The snow began to melt late in April and the police found the body. But they already had sufficient evidence — the saddle, the bridle, the rest of the harness, the boots, the coat, the czar’s uncle’s winter cap they already had taken out of the pit along with a lot of other stuff.
Finally the police sent the two who claimed they weren’t guilty to Siberia to dig coal, and the other two who said they were guilty they hung in the public square — the hay market. (We had a great big hay market — like a great big baseball field. Every farmer brought a load of hay in the fall to sell to the Jewish people because every Jewish family had a cow who had to have food for the winter.)
They made everybody in the county over six years old go to see the hanging. We didn’t see any more hangings for several years after that.
Jewish people took the baby and found a mother who had a baby and was able to nurse both babies. They paid her so much for nursing the baby.
The chief of police put that girl on the train and shipped her back to Odessa. She wasn’t even guilty and she was honest and she was telling the truth about it. She was no good — you know how some girls turn out — a Jewish girl turned into nothing. She knew before what was going on but she hadn’t said a word because she was afraid she would get killed. (The boys would have killed her if they had caught her.) But she saw that woman — the way she held that little baby — and she broke down.
The police went to the train station at two in the morning so they wouldn’t see anyone — friends of the killers who might want to kill the girl. They came down with a patrol wagon pulled by horses —- six or eight policemen with guns — and put the girl on the train at the last moment. They pushed her up into the passenger car and the train pulled out. They didn’t want to see her killed.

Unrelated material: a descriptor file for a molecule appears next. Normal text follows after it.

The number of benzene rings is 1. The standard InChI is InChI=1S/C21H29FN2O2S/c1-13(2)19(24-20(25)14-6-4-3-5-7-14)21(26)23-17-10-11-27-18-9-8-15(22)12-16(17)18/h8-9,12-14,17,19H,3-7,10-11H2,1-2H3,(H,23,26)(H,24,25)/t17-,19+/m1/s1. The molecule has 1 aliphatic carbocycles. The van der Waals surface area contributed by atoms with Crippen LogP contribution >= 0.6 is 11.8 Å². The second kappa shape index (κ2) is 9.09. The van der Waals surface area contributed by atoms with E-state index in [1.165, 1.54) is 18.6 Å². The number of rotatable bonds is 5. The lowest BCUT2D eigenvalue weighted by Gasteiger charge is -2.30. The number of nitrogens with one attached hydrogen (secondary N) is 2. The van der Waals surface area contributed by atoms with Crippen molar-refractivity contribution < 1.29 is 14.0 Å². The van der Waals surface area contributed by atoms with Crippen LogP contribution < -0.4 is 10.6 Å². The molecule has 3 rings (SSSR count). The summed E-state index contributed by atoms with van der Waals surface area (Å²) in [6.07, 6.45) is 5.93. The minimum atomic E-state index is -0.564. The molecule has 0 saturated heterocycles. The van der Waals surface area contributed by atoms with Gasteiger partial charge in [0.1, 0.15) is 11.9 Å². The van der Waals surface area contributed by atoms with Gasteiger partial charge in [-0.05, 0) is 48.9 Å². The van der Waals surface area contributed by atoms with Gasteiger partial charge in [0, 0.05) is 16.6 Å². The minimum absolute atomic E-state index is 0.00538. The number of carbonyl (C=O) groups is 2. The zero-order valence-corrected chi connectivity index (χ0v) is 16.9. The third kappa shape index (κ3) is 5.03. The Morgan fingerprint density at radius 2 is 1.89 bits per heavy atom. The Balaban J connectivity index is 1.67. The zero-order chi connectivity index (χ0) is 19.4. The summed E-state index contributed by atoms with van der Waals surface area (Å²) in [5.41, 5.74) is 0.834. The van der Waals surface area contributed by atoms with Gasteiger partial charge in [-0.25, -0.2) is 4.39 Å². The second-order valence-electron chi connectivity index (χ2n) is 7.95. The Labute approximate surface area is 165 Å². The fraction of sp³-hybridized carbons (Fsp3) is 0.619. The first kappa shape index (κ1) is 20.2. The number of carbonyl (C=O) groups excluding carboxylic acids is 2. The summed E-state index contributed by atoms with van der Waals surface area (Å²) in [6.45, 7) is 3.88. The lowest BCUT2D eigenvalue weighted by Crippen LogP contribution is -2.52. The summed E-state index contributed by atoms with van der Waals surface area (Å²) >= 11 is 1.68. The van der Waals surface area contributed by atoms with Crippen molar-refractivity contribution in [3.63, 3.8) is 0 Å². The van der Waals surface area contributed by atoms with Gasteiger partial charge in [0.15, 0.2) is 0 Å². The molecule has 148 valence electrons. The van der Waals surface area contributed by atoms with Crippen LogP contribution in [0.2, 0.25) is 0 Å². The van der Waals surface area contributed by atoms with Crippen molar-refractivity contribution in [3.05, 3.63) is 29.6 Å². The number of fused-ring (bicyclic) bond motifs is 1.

Were there any other things like that which happened in Russia? I asked my grandfather. Not exactly, he answered, not exactly.
If you want to read another historical firsthand account — this one of the Cold War — check out http://budurl.com/TAintro
*When I posted this account on my blog I decided I needed to set the event in a specific historical time period, which I realized I had never asked my grandfather to specify. Looking at family papers and calculating Grandpa Max’s probable birth year, I determined that the event must have taken place in the last decade of the 19th Century.
Subsequently I realized the event may have happened in the first few years of the 20th Century. I looked up the reigns of czars — and there are two different Russian czars during this time period. Then I tried to do research on the uncles of those two czars and couldn’t find any who fit the murder victim.
This is when I realized that the victim could have been, for example, a great-uncle and not an uncle. My grandfather’s first language was Yiddish and as a child he probably spoke some Russian and/or Ukrainian. He told this story to me in English many years after the actual event, and the victim’s exact familial relationship to the czar may have gotten entangled in translation.
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Phyllis Zimbler Miller (@ZimblerMiller) has an M.B.A. from The Wharton School and is the author of fiction and nonfiction books/ebooks, including HOW TO SUCCEED IN HIGH SCHOOL AND PREP FOR COLLEGE and the romantic suspense spy thriller CIA FALL GUY. All of her Kindle ebooks can be read for free via Amazon’s monthly subscription program Kindle Unlimited. Phyllis can be reached at firstname.lastname@example.org